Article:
It all began around 1982, with a challenge by a friend who would become my compadre two years later.
One evening, at a gathering with his family, he propped a book on the dinner table and said: “here is a play you have to make”. Frankly, if I was to be paid a dollar for each time someone tells me that, my retirement fund would look much better. Alvan- my then-fiancée-now-husband and colleague- and I looked at each other.
I think I said something like: “really?” He pressed on. “Have you ever read Jesús Colón’s stories? ” I couldn’t say I had, as it would have been obvious I was bluffing. I didn’t even know who Jesús Colón was. And the book didn’t look like a play. The title of the book was “The Way It Was and Other Writings”. It was a small book (whew!). And then the elevator speech: “this is a collection of stories written by a Puerto Rican immigrant during the 1920s” It is the first account of the Puerto Rican migration written in English by one of us”. Blink blink. That worked. He gave me the book to take home. And as I rode the #1 uptown train, I began to read.
It is hard at times when friends approach me with an idea for a play. If I don’t plan to do anything with it, I try to let them know as soon as possible. They also know that if I like the idea, it might take years before they will see it realized, if at all. But that is now. This was 1983, and my ideas were young, and in many ways, new – at least for me. My fascination with turning non dramatic texts into plays and deconstructing existing plays was just beginning to take shape. My own process was not quite there. Pregones Theater was about five years old, and we were everywhere.
I told my future compadre that I had loved the stories, which was true. And then…I put the book aside. It isn’t that I didn’t think the book had dramatic potential. But other projects were lined up, lots of traveling, the building of our first theater at St. Ann’s Church, and on and on.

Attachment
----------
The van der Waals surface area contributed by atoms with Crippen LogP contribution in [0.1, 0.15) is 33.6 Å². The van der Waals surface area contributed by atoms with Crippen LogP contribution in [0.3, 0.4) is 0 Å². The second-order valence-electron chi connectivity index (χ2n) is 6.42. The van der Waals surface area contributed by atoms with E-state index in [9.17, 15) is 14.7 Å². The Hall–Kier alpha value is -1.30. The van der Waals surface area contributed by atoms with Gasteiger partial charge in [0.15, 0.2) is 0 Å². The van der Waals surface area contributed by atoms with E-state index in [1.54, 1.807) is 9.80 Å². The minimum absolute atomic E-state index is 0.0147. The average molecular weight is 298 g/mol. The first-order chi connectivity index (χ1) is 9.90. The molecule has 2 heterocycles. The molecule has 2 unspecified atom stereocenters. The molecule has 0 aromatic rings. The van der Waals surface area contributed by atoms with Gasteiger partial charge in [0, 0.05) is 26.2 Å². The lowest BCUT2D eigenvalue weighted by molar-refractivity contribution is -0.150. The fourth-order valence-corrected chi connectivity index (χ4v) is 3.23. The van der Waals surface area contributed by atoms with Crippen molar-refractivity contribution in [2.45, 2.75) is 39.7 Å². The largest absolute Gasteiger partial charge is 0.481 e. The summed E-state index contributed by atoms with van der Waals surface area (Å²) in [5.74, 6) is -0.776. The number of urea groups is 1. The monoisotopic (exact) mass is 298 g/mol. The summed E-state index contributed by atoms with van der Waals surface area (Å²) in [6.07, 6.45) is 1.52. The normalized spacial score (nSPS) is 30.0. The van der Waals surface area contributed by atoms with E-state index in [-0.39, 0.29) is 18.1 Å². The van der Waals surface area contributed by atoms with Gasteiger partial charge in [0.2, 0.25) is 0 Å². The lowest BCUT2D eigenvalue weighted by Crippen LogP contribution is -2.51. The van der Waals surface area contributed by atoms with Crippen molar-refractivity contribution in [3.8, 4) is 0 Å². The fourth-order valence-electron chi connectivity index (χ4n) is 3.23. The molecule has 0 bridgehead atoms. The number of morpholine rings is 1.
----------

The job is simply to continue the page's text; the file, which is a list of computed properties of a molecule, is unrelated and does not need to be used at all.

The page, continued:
Before I knew it, it was almost Year 2000. A new century before us! Over the years, and without any deadline in mind, I became familiar with Jesús Colón. I had bought a second book of his: “A Puerto Rican In New York and Other Sketches”. To my surprise, the photos on the front and back covers of the edition were of a street event in front of what was then Teatro 4 on 104th Street in East Harlem. We had partnered with Teatro 4 quite a bit in the early 80s, and had performed at that street event. Blink blink. I wondered… maybe it would make sense to… I quietly began to read both books again with fresh eyes. Alvan did the same.
2000 – New century, new space, new everything! In 2000 Pregones Theater moved to what would be our permanent home, even if that home would take 5 years to become a reality. A set of buildings on Walton Avenue in The Bronx provided the perfect setting for us. The largest building would be transformed into a theater and since we were far from ready for it, we turned a white house adjacent to it into a performance studio that sat all of 30 people in it! The house was white, so we baptized it La Casa Blanca. And we began to program, to create chamber theater pieces that would play well in its tiny stage.
I can’t remember the moment when I decided to work with Jesús Colón’s stories. But I do remember the first story I was committed to: “Little Things Are Big”. Alvan and I both loved the idea. He wanted to be involved. Next thing I knew, I was photocopying the story and sharing it with creative partners Jorge Merced and Desmar Guevara. I was ready. Gracias compadre Roberto Marrero. Ay, Jesús!
Little Things Are Big (Published in 1961) by Jesús Colón. Here is an excerpt:
What would I do if she let out a scream as I offered my help?It was a long minute. I passed on by her as if I saw nothing. As if I was insensitive to her need. Like a rude animal, I just moved on, half running by the long subway platform, leaving the children and the valise and her with the baby on her arm. I took the steps of the long concrete stairs in twos until I reached the street above and the cold air slapped my warm face. This is what racism… and prejudice… can do to people… and to a nation!